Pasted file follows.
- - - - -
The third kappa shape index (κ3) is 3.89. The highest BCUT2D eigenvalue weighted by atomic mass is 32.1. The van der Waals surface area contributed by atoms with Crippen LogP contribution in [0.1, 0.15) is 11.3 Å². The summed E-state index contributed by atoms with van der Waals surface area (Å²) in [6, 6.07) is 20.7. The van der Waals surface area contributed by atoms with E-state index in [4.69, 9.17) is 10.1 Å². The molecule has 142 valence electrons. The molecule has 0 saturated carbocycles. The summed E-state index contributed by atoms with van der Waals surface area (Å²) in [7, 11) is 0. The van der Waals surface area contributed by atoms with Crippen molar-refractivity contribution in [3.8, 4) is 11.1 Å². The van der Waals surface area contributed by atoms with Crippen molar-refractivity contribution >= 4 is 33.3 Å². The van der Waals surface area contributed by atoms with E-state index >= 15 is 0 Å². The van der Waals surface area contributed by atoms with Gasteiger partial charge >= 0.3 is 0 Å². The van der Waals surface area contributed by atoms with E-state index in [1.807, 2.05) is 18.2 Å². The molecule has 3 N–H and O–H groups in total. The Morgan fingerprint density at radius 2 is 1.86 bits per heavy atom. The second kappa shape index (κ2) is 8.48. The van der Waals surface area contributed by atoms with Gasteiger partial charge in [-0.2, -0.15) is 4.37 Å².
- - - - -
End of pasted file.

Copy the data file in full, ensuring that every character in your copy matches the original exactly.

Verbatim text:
The third kappa shape index (κ3) is 3.89. The highest BCUT2D eigenvalue weighted by atomic mass is 32.1. The van der Waals surface area contributed by atoms with Crippen LogP contribution in [0.1, 0.15) is 11.3 Å². The summed E-state index contributed by atoms with van der Waals surface area (Å²) in [6, 6.07) is 20.7. The van der Waals surface area contributed by atoms with E-state index in [4.69, 9.17) is 10.1 Å². The molecule has 142 valence electrons. The molecule has 0 saturated carbocycles. The summed E-state index contributed by atoms with van der Waals surface area (Å²) in [7, 11) is 0. The van der Waals surface area contributed by atoms with Crippen molar-refractivity contribution in [3.8, 4) is 11.1 Å². The van der Waals surface area contributed by atoms with Crippen molar-refractivity contribution >= 4 is 33.3 Å². The van der Waals surface area contributed by atoms with E-state index >= 15 is 0 Å². The van der Waals surface area contributed by atoms with Gasteiger partial charge >= 0.3 is 0 Å². The van der Waals surface area contributed by atoms with E-state index in [1.807, 2.05) is 18.2 Å². The molecule has 3 N–H and O–H groups in total. The Morgan fingerprint density at radius 2 is 1.86 bits per heavy atom. The second kappa shape index (κ2) is 8.48. The van der Waals surface area contributed by atoms with Gasteiger partial charge in [-0.2, -0.15) is 4.37 Å².